• Make your application modular. Having loads of small bits of code around is far easier than trawling through a bit block of code. Especially things like those conditional tests you seem to do throughout the code. If those conditions ever change, it's easier to change it once...
  • Avoid "magic numbers" - use constants instead. An application makes a whole lot more sense when the numbers mean something.
  • Use constants for strings (where appropriate). It cleans up the code and allows you to alter those strings in one place rather than trying to trawl through the code. I've never done internationalization but I imagine having constants makes this all a little bit easier (scalability).
Of course, these guidelines miss the brilliance that every piece of software should have - and funnily enough, it's that same brilliance that kills a certain amount of portability.

I was having a conversation with someone about badly written code. Open Source software, while I'm a huge fan, does have a fallacy. Not a fallacy exactly - more a... misinterpretation? Code should be reused. Which is true - but only where appropriate. I'm of the opinion that code should only be reused if it matches up to the concerns/specifications that you're trying to use it for. Those bits of flexibility that make a piece of software awesome for a particular purpose can have the effect that it overcomplicates or rules out certain purposes for a piece of code.

Reuse of the same code base can also limit diversity. Take GIMP for example. GIMP is a fantastic program which, for most home user's purposes, can easily take the place of Photoshop. However, for a long time, it was THE only real option for image manipulation on Linux. The lack of diversity means that, in my opinion at least, image manipulation in Linux stalled. It's direction was dictated by a single project and while that project really is awesome, other ways of doing things were dismissed. In fact, GIMP is one of those projects like OpenOffice. For the most part playing catch up with proprietary solutions - essentially dictating it's direction and it's architecture. While parts of the code should be reused, it's suitability for projects like Krita, while very similar, have very different concerns.

It's all an engineering problem. Trying to balance out the awesomeness (flexibility) with reuse (portability)...

Monday, January 7, 2013

Holy Celery Seed Batman!

I recently learned that saving and sharing certain seeds is illegal. Illegal. Yep - illegal. As in, breaking the law. While it's probably a civil matter, there is of course the problem whereby civil issues are becoming criminal offences. Things like copyright infringement.

Which, incidentally, is what makes harvesting certain seeds illegal. Okay, so not exactly copyright, but patent infringement. Close enough. Things like soy seed, corn seed, hops plants (I was curious to see if you could grow your own hops for brewing beer - I quite like the idea of being able to start from the garden and producing your own bits and pieces) etc. I imagine this applies to just about anything that's used in just about all of our foods. Soy seed is used to make soy products (used as a filler in most of our manufactured foods). Corn used for sweeteners and thickeners. Hops which give beers their flavours. Wheat, barley, sugarcane, sugarbeets etc.

And then there are those plants that can't be grown from seeds. Commercial apples for example, if I understand it right, are actually apples grafted with citrus fruit to give them size and juiciness not otherwise found in apples. This is well before the whole "genetically modified" debacle - I argue that while genetic modification goes quite a bit further, the combining of generally unrelated plants to produce something that is not able to reproduce itself is in essence a form of genetic modification.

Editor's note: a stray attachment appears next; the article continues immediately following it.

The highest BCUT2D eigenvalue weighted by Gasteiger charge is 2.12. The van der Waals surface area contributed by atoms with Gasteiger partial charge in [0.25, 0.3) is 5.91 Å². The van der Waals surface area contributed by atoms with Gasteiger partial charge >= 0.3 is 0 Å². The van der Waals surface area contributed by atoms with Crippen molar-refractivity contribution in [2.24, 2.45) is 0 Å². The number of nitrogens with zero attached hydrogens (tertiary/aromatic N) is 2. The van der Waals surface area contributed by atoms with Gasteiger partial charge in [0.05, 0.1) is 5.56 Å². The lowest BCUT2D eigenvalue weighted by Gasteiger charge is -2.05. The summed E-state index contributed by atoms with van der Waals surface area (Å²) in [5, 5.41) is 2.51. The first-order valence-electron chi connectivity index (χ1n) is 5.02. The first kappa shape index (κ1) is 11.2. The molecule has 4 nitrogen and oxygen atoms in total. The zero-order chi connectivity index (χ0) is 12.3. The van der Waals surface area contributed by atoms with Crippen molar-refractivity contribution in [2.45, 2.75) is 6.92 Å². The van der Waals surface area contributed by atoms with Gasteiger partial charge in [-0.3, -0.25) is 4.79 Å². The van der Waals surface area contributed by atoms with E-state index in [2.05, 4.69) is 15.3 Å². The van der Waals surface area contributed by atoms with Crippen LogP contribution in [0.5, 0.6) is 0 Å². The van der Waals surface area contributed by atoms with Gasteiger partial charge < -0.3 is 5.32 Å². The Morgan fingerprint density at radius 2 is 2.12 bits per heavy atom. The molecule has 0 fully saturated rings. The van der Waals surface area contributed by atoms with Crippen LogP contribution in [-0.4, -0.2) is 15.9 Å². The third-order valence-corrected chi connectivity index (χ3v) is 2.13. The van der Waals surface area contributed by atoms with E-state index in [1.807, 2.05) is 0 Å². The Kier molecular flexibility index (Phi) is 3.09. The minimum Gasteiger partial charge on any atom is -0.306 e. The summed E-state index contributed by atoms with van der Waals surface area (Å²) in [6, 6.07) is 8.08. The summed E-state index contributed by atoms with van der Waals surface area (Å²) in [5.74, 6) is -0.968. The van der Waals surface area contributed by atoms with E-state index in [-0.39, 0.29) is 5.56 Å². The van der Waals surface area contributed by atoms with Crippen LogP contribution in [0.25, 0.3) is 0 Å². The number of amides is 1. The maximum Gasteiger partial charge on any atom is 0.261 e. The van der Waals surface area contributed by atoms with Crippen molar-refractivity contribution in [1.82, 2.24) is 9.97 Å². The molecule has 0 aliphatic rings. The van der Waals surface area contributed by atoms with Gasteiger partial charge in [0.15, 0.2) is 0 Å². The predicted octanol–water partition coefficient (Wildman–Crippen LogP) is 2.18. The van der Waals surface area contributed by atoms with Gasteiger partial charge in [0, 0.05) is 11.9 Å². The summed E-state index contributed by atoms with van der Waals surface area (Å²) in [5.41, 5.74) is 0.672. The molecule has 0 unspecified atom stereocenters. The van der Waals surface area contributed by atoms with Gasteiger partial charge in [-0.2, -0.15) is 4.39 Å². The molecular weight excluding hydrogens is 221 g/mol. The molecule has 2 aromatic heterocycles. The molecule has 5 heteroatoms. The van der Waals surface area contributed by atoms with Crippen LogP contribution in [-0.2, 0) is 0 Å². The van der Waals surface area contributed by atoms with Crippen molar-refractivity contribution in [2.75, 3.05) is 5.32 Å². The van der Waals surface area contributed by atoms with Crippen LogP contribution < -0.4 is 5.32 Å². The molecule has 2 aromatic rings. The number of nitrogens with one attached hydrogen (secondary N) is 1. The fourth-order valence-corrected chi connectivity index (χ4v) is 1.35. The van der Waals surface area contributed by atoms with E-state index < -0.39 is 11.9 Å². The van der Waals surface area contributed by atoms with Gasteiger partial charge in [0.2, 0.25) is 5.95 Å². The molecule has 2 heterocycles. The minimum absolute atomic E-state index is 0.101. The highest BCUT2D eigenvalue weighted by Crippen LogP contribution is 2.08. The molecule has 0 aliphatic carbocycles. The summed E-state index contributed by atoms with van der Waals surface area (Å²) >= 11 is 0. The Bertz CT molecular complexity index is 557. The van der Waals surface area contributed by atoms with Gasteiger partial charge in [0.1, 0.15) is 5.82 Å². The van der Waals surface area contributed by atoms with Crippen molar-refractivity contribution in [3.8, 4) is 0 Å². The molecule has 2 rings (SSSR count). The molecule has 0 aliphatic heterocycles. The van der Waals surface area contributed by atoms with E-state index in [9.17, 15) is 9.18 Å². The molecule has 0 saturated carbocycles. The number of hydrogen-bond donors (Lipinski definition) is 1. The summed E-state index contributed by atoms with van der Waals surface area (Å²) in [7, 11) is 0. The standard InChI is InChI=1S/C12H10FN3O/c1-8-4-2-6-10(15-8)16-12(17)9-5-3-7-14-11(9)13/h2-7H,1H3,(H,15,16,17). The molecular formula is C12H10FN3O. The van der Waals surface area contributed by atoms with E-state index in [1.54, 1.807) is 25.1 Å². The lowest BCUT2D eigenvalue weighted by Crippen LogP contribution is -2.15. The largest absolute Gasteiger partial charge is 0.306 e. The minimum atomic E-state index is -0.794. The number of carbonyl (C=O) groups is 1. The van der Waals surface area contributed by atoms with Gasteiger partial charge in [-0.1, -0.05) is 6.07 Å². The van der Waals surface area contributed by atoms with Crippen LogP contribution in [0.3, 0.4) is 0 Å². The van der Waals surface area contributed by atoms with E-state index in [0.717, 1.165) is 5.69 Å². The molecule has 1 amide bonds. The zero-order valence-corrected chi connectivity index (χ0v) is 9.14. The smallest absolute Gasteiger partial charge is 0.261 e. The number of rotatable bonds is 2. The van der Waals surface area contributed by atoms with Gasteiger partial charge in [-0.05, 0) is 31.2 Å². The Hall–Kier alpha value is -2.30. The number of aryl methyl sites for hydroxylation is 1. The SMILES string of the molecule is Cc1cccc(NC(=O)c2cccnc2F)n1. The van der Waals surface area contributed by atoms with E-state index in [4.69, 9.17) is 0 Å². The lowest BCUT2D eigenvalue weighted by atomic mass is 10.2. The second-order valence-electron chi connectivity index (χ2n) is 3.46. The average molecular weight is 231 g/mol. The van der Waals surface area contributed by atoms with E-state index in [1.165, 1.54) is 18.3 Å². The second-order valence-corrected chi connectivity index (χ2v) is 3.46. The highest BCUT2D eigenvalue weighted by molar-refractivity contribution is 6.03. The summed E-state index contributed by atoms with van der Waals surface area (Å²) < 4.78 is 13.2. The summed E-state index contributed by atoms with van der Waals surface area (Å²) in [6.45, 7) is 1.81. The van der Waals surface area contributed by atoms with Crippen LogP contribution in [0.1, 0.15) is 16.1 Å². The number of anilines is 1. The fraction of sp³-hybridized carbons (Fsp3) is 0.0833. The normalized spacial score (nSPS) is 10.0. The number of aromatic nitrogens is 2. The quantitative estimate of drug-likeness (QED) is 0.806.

Last winter I threw a celery plant into the garden. I loved it! Instead of going to the supermarket to buy half a celery, using a couple of stalks (usually a layer in - the ones on the outside just seem way too stringy) and having to throw the rest out, I was able to go out to the garden, cut off the bits that I needed and the next time I wanted celery, it was still there! What I also found interesting is that it likes to spread out. None of this growing straight and tall as you buy from the supermarket. Instead, all of the stalks were tender (not quite so stringy) and it dominated an otherwise empty vege garden.

I recently pointed out the plant to a friend and said "Who knew?". The thing has gone crazy. It's been flowering. Like really flowering. Probably thousands of tiny little flowers while it went out of control. I looked up on the Internet how to harvest the seeds (how great would it be to do my own seedlings rather than relying on nurseries?) and it turns out each of those tiny little flowers yield seeds in which case, there's way too many for me to plant (assuming I actually let the plant dry out. There's pressure to pull it out as it's now getting in the way of tomato plants).

And of course, we get to the whole sharing bit. If I'm growing vegetables, and I end up with seeds, shouldn't I then share the excess with people? Even better, if I'm growing seedlings, chances are I'm going to want to grow too many - as a bit of an margin of error. In which case, why don't I share some of them as well?

This could be made really cheap. If I'm saving bottles for brewing purposes, then I could also learn to cut bottles (and drill a couple of holes on the bottom for drainage) and use them as reusable robust plant pots. Better value for money in terms of the quality of plants. Rather than the lush looking, root bound seedlings from the nursery which need to be planted immediately, we could produce plants that have a higher chance of surviving a re-potting.

This probably leads to much more interesting cooking. If you're growing varieties of plants with less commercial viability - i.e. varieties of vegetables that don't yield as much or don't grow as conveniently as other varieties - then swapping seeds helps with playing with slightly different flavours and textures. The one that comes to mind is dwarf celery - much smaller stems and great in salads.

Of course... sharing with your neighbours could be breaking the law.... meaning that the different, less commercial, more interesting varieties are probably more desirable...

Oh - and the name of the post. It turns out celery seed, as sold as a spice, might not necessarily come from celery plants. Who knew?